On Friday, Vice President Yemi Osinbajo on rendered an apology to the Nigerian youths for keeping silent and not doing enough to put a final stop to police brutality in the country.
This apology came on the heels of sustained #EndSARS protest across the nation which culminated into a candlelight sessions for victims of SARS and police brutality in several cities like Lagos, Abuja, Port Harcourt, and Ibadan.
Top Stories For You
- Disbanded SARS Allegedly Raided Homes In Lagos, Arrest Many At Night (VIDEO)
- ‘Fool!’ Angry Wizkid Calls Out Reekado Banks On Twitter
- FCT Committee Bans #ENDSARS Protest in Abuja For Violating COVID-19 Guideline
- MC Oluomo Allegedly Sends Thugs To Disrupt #ENDSARS Protest in Lagos
- “Anonymous” Hacking Group Gives Nigerian Govt 72 Hours To #ENDSARS (VIDEO)
The vice president, in a Twitter thread, via his verified handle @ProfOsinbajo, said that the prevailing feelings of anger and frustration by young Nigerians were justified.
Osinbajo claimed that several meetings had been held with government officials and actions were being taken, including the disbanding of SARS, to compensate for the injustice suffered at the hands of errant operatives.
Osinbajo wrote, “Dear Nigerians, I know that many of you are angry, and understandably so. We could’ve moved faster and for this we are sorry.
“I fully understand how many young people feel. Many feel that we have been too silent and have simply not done enough. These feelings of frustration are justified.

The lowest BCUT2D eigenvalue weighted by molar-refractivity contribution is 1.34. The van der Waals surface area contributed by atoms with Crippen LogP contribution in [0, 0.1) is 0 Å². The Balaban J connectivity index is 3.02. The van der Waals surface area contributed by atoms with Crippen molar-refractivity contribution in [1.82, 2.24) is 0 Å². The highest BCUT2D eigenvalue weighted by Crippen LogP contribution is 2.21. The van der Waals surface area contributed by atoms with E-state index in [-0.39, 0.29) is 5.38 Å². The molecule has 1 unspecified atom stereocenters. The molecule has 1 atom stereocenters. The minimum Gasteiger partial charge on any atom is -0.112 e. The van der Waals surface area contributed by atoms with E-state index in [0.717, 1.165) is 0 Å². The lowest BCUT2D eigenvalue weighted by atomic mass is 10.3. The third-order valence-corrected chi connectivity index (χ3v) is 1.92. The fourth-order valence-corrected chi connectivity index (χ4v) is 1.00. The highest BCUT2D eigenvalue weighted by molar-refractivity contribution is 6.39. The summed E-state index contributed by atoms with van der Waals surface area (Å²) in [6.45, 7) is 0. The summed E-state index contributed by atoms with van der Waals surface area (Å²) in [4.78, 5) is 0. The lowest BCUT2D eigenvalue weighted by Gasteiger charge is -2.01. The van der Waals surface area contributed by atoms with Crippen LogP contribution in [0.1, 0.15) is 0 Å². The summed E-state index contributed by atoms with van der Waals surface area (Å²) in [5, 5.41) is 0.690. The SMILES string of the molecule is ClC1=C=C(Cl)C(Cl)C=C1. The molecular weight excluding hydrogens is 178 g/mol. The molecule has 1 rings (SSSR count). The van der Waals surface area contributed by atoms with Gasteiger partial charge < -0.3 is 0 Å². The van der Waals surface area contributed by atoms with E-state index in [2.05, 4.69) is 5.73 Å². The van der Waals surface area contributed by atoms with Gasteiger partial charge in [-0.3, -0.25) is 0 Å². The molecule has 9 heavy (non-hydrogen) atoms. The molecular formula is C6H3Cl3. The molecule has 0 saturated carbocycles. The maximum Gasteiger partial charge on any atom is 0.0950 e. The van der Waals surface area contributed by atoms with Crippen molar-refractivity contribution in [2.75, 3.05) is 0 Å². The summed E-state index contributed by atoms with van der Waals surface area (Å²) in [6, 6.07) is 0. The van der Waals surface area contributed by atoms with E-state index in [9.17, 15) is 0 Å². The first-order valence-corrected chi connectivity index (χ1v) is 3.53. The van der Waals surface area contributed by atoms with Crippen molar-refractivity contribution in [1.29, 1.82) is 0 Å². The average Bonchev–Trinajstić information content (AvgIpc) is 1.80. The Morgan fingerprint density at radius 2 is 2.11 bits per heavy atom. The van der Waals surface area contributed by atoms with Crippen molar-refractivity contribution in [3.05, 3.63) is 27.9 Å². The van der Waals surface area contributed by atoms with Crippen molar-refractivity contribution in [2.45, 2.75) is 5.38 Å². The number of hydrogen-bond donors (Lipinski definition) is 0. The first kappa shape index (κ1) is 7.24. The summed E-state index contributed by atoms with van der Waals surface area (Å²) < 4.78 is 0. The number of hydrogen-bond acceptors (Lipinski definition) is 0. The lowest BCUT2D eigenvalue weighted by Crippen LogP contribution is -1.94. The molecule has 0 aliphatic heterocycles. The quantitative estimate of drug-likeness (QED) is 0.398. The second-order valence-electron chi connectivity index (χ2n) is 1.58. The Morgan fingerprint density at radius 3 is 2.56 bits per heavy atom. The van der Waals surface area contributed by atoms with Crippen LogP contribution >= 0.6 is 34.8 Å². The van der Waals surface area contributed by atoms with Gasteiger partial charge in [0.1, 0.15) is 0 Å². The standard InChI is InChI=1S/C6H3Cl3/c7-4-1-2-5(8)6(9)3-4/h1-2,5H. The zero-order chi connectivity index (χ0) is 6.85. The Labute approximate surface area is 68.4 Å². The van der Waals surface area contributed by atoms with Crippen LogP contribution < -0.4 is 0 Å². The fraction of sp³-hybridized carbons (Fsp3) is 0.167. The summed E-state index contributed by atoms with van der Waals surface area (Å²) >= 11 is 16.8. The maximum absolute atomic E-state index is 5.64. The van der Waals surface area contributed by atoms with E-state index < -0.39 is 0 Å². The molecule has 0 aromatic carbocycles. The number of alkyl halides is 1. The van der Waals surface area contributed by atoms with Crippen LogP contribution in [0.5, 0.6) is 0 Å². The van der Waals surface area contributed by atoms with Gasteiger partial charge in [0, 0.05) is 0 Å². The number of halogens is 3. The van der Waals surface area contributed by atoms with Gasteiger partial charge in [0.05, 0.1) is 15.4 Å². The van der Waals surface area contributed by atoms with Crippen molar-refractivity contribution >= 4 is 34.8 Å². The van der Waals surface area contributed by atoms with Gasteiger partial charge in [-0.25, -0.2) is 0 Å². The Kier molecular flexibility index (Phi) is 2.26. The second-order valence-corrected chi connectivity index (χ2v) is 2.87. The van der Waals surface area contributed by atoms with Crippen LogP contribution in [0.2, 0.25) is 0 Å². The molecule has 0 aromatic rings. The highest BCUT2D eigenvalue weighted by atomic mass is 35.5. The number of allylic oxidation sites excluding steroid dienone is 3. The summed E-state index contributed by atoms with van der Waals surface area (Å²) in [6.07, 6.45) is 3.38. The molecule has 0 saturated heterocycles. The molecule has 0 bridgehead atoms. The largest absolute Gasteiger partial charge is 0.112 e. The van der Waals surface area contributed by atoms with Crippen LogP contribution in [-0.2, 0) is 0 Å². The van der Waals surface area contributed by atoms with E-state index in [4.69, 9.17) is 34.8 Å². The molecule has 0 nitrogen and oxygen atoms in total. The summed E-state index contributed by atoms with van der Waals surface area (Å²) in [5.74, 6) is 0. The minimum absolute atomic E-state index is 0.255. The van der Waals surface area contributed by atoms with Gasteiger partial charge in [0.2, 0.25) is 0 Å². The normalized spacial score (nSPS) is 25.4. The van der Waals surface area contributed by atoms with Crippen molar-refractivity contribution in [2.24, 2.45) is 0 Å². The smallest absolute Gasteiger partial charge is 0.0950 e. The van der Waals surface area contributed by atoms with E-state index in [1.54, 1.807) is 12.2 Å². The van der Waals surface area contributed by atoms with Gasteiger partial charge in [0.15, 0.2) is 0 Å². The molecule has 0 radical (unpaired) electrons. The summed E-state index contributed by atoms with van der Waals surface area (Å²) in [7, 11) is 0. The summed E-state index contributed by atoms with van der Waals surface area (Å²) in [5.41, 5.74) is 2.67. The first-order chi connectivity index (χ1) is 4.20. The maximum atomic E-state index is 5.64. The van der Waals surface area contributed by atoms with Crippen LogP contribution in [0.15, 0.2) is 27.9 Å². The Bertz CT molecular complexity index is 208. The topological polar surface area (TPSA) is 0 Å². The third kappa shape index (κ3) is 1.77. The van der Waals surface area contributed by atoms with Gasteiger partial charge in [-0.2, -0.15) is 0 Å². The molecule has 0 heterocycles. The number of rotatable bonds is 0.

“There are far too many people who have been brutalised at the hands of the police and this is unacceptable. We must take responsibility for protecting young people, even sometimes from those who are paid to protect them.
“Over the past week, we have been following the protests, and I have had a number of discussions with key people in the administration that you deserve to be informed about. Transparency, after all, is a key tenet of government.
“We understand that you want to see action from us and I’m here to tell you that work is ongoing. I chaired a meeting of 36 state governors and the Minister of the FCT (NEC), where we resolved to set up judicial panels of inquiry so we can see justice served, and fast.
“The reason being that only state governors, by law, can set up judicial inquiries in their states. The hearings will be public.”
Osinbajo also sent condolences to the families of Jimoh Isiaq, a protester killed in Ogbomosho, Oyo State, and all those who had lost their lives “at the hands of unruly police officers.”
He added, “To those injured, I wish a full and speedy recovery. We have proposed that each state government set up a Victims’ Support Fund, which @NigeriaGov will support. This is the least that we can do to compensate for the injustice suffered at the hands of errant officers.